Submitted by liz on Wed, 2014-11-12 11:42
Culled from: Drury, John. Dining in Chicago, New York: The John Day Company, 1931, pp. 131-132.
Note: The Newberry Library holds the personal papers of author John Drury.
Another eating parlor distantly removed from Randolph Street, but part and parcel of the town's theatrical life. Many stage stars who live in the Hotel McCormick just over the river, in which this restaurant is located, dine here in the wee small hours. During the day and early evening, this unit in George J. Annes' Chicago chain of lunch rooms is quiet and of no particular importance. But after two in the morning it takes on life. Actors, chorines, vaudevillians, race track men, fisticuff artists, and an occasional newspaperman or two, are usually present. At one table you might see Tony Canzoneri, the fighter, entertaining a couple of friends; eight chorus girls from Earl Carroll's show might be at another; Bernardine Hayes, voted "the greatest girl radio star," comes in often; Jock Malone, once one of the country's foremost fighters, sits in a corner working on cross-word puzzles. And they are all served by Angelo, probably the most traveled waiter in town, who speaks five languages.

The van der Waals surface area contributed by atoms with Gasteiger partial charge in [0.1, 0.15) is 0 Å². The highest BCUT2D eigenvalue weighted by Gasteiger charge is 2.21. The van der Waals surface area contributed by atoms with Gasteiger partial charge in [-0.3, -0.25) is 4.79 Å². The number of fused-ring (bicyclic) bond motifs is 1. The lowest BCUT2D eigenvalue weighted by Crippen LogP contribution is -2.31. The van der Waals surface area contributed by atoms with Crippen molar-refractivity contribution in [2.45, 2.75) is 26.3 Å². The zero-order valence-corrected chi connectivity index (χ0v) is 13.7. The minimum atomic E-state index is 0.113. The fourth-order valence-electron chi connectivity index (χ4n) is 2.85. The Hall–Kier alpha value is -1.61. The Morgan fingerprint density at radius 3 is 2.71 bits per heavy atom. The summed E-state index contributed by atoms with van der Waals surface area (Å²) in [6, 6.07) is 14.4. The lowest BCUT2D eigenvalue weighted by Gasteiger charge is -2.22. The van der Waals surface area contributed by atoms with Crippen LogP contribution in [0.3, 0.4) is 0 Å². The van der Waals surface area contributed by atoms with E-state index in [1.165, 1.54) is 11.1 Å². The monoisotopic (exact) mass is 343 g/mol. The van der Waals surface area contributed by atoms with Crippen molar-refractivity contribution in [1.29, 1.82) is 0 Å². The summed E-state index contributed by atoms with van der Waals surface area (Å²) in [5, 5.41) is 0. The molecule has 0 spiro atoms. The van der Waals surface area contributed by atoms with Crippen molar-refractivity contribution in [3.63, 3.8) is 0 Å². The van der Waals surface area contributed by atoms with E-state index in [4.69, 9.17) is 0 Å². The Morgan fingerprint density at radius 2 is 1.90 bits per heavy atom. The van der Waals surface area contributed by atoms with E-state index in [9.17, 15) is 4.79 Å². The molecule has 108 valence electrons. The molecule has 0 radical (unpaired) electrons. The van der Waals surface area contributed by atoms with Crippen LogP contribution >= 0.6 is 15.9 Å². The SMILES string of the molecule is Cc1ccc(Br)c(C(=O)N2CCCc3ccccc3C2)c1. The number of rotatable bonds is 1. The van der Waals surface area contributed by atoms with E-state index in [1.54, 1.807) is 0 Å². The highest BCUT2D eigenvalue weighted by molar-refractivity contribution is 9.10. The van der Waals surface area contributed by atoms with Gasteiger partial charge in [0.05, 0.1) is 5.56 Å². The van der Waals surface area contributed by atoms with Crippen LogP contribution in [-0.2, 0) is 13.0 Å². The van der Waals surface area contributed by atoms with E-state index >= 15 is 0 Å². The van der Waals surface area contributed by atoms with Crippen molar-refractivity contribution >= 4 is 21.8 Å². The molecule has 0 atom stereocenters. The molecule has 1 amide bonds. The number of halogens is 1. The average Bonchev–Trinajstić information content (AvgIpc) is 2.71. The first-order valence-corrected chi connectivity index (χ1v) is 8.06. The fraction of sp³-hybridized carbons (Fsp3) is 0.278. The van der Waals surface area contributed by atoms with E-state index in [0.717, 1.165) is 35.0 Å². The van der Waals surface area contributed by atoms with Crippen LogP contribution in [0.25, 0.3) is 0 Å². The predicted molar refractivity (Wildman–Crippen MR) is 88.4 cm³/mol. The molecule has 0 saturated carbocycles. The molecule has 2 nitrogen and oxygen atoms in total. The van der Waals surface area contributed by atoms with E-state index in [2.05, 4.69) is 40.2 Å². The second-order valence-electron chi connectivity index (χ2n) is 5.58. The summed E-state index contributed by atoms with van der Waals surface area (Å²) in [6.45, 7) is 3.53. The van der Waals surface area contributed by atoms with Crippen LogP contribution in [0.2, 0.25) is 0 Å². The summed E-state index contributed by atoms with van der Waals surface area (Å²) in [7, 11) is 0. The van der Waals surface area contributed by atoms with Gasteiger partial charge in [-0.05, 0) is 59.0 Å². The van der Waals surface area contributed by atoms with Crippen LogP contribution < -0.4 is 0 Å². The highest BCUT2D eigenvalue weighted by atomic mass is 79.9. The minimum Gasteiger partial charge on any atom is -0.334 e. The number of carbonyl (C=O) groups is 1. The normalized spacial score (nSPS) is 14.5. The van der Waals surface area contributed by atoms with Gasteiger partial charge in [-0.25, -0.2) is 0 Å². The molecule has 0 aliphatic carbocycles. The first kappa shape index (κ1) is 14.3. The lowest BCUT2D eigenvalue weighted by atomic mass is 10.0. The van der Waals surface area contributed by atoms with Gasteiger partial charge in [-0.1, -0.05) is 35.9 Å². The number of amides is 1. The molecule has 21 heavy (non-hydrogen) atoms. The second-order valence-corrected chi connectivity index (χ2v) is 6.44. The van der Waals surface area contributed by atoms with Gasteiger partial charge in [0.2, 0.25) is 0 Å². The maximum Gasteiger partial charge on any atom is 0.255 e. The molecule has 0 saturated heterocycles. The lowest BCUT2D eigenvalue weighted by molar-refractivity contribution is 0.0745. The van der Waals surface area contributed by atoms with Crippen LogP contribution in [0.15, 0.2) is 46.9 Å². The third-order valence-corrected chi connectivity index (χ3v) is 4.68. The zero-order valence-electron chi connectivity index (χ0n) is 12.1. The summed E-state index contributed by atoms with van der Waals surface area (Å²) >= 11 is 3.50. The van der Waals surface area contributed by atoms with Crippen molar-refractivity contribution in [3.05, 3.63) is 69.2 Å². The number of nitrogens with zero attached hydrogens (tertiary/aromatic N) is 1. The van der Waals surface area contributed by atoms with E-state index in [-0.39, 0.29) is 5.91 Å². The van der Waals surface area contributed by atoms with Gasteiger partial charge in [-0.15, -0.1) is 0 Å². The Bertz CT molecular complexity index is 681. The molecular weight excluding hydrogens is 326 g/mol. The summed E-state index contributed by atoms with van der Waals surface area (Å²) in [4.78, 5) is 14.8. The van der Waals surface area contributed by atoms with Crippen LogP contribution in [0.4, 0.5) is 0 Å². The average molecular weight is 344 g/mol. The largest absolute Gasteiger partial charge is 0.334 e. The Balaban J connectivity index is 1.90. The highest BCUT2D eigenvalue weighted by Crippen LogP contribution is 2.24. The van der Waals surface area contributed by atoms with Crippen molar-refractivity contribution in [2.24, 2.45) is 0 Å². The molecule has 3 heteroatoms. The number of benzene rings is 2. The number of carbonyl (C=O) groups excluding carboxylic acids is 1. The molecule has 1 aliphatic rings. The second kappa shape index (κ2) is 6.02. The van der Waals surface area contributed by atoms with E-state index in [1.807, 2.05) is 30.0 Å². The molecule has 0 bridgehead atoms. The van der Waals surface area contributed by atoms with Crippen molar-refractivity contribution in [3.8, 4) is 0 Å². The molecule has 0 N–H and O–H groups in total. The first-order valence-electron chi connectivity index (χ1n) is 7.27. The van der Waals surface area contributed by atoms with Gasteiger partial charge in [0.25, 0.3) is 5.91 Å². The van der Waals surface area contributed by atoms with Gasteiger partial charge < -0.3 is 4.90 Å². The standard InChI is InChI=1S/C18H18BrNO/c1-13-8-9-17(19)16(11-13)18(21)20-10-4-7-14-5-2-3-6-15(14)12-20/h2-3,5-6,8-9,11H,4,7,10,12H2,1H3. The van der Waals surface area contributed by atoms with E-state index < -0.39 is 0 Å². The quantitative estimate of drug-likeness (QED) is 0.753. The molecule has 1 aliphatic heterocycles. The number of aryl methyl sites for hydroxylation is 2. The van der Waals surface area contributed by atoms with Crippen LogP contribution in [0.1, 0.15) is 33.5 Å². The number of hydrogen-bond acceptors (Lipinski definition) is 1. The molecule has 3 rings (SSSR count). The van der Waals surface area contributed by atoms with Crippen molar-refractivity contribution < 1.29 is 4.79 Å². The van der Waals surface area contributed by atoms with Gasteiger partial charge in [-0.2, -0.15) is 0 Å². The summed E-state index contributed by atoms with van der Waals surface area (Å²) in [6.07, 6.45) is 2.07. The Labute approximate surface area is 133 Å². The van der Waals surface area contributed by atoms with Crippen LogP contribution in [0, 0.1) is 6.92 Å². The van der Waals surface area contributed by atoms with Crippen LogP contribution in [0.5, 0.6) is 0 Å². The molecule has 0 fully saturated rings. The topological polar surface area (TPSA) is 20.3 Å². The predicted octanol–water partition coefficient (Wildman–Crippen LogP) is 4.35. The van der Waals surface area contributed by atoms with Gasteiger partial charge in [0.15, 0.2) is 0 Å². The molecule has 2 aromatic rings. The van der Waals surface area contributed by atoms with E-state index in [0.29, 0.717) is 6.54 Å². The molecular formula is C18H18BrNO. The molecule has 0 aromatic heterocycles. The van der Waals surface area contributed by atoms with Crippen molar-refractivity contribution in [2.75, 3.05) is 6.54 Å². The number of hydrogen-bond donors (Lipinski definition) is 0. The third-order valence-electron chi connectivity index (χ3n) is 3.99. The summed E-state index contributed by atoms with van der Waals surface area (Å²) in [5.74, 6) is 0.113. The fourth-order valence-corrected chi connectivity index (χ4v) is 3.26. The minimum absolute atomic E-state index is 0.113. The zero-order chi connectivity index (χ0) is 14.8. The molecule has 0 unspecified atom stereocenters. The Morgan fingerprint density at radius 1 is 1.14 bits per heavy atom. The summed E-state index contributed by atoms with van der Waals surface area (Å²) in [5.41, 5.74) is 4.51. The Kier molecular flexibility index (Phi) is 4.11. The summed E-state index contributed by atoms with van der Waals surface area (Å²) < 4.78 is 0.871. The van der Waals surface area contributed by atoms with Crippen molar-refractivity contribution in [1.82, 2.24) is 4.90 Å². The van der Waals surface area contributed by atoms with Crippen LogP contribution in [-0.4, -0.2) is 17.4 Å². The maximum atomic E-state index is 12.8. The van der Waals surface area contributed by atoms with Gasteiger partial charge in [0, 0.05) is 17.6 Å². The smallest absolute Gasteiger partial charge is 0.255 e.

1931 - 1931